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Student Tore Windpipe After Binge Drinking

14/08/2014 16:53 | Updated 22 May 2015

Student left with torn windpipe from binge drinking

A student has warned young people of the dangers of binge drinking after she tore her windpipe from vomiting for 24 hours.

Megan Thomason, 21, downed three treble vodka and cokes in one bar, before moving on to other venues on a night out.

The next day, she began to vomit so severely she ended up in hospital with surgical emphysema - a serious swelling in the face and neck that can cause suffocation.

Speaking to the Mirror, the business student said she wanted to make others aware of the downside of bargain booze.

"It was the worst experience of my life," she said. "Students think 'drinks are £1 so we can drink more' – and that's not good."

"I'd had three drinks but because they were triples it was actually the equivalent of nine drinks and you don't think of that at the time."

The University of Hull student admits that 'being drunk is classed as normal' and that she had given in to 'peer pressure'.

She said that after her night out she woke the next morning feeling as though she was going to be sick, but didn't actually start to throw up until she was in her step-dad's car and in the midst of her half-an-hour journey home.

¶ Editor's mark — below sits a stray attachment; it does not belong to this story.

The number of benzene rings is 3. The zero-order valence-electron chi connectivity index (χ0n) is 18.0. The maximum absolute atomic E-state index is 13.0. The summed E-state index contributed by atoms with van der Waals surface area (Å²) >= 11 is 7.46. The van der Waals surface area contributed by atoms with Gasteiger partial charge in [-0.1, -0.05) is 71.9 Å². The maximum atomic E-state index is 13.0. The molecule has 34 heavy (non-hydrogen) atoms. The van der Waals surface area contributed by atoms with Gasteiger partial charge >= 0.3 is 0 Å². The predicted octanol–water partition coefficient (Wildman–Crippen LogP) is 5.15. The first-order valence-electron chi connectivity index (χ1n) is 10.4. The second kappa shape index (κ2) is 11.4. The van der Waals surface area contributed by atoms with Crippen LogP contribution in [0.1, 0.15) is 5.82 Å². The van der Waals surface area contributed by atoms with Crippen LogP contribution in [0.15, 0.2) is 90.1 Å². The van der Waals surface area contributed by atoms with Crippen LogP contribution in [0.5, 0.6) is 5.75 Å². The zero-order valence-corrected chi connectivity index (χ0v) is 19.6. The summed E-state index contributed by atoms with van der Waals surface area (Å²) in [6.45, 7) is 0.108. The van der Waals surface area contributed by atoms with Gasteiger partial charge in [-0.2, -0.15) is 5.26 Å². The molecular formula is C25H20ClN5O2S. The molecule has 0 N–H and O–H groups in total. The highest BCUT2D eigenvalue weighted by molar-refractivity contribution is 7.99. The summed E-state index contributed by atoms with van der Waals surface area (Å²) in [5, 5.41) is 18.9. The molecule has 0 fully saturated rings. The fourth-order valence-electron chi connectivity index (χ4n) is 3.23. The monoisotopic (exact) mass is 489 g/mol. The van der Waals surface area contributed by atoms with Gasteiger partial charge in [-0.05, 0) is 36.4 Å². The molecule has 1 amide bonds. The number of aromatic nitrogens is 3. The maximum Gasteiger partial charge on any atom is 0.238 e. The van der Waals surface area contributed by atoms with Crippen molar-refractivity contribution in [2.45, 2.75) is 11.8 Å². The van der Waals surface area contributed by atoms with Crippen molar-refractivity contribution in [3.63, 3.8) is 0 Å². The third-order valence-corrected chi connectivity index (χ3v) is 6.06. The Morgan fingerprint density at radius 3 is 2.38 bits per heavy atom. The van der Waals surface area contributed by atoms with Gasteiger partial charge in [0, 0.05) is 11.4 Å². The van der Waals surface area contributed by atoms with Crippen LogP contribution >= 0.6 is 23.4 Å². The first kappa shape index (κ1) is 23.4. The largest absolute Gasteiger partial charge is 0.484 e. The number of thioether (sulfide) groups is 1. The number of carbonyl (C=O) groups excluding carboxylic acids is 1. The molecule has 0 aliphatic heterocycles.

Once she started vomiting, she continued for 24 hours, resulting in a doctor giving her anti-sickness drugs.

When she failed to improve, she was taken to hospital where medics noticed her face was swelling up.

"They realised my face had blown up, my cheeks looked a bit like a hamster with all the food in them," Megan told the paper." Basically it felt like bubble wrap inside my cheeks and my mouth and chest."

The following day, Megan's neck had swollen and doctors found she had torn her windpipe from all the retching and vomiting.

She spent six days in hospital, and was unable to eat or drink until her throat had healed.

"It is only now I realise just how serious it was, if I had eaten I could have got blood poisoning from the food or I could have choked if it had gone into my lungs," Megan said. "I was just in shock when I realised how serious it was. It was just one night out for a few drinks and it left me in hospital for a week, I could have died."

Having been hopsitalised twice before following nights out, Megan says that although she knows she is responsible for how much she chooses to drink, she still thinks that cheap booze encourages youngsters to knock back more.

"Students think drinks are a pound so therefore we can afford to drink more, that's what we automatically think - if its cheaper we can drink more drinks and that's not good, people can have 10 to 20 drinks a night," she said.

"I would say to people you don't realise what one night out could do. Obviously mine was pretty extreme but if you are going out once twice a week and throwing up you could actually be tearing something slowly as you go along each week."

She said her parents had warned her to remember how awful her latest hospitalisation was for her – and them.

"They said its not worth me drinking again," she said.

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